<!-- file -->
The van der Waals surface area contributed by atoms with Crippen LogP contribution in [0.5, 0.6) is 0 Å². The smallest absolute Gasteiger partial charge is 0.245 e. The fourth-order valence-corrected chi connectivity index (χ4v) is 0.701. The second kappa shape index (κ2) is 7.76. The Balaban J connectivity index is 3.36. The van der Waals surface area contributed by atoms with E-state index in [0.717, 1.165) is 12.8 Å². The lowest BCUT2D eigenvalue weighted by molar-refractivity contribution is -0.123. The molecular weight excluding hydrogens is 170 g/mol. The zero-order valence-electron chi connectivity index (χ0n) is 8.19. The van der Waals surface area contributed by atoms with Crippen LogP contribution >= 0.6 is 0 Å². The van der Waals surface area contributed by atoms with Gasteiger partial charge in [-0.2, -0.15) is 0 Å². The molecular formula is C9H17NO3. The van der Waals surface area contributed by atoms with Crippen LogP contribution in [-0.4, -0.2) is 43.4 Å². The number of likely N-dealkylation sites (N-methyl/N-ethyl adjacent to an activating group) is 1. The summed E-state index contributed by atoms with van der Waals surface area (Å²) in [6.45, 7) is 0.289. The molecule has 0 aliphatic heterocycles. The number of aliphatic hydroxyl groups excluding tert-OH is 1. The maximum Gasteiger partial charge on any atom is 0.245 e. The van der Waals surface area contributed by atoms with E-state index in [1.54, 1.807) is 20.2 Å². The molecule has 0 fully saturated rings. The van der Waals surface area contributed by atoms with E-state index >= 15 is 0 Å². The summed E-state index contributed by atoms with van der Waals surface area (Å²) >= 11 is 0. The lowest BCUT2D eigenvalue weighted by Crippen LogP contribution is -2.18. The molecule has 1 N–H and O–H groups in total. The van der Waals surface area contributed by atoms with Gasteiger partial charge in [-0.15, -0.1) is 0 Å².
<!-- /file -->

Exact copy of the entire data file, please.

The van der Waals surface area contributed by atoms with Crippen LogP contribution in [0.5, 0.6) is 0 Å². The smallest absolute Gasteiger partial charge is 0.245 e. The fourth-order valence-corrected chi connectivity index (χ4v) is 0.701. The second kappa shape index (κ2) is 7.76. The Balaban J connectivity index is 3.36. The van der Waals surface area contributed by atoms with E-state index in [0.717, 1.165) is 12.8 Å². The lowest BCUT2D eigenvalue weighted by molar-refractivity contribution is -0.123. The molecular weight excluding hydrogens is 170 g/mol. The zero-order valence-electron chi connectivity index (χ0n) is 8.19. The van der Waals surface area contributed by atoms with Crippen LogP contribution >= 0.6 is 0 Å². The van der Waals surface area contributed by atoms with Gasteiger partial charge in [-0.2, -0.15) is 0 Å². The molecular formula is C9H17NO3. The van der Waals surface area contributed by atoms with Crippen LogP contribution in [-0.4, -0.2) is 43.4 Å². The number of likely N-dealkylation sites (N-methyl/N-ethyl adjacent to an activating group) is 1. The summed E-state index contributed by atoms with van der Waals surface area (Å²) in [6.45, 7) is 0.289. The molecule has 0 aliphatic heterocycles. The number of aliphatic hydroxyl groups excluding tert-OH is 1. The maximum Gasteiger partial charge on any atom is 0.245 e. The van der Waals surface area contributed by atoms with E-state index in [1.54, 1.807) is 20.2 Å². The molecule has 0 fully saturated rings. The van der Waals surface area contributed by atoms with E-state index >= 15 is 0 Å². The summed E-state index contributed by atoms with van der Waals surface area (Å²) >= 11 is 0. The lowest BCUT2D eigenvalue weighted by Crippen LogP contribution is -2.18. The molecule has 1 N–H and O–H groups in total. The van der Waals surface area contributed by atoms with Gasteiger partial charge in [-0.15, -0.1) is 0 Å².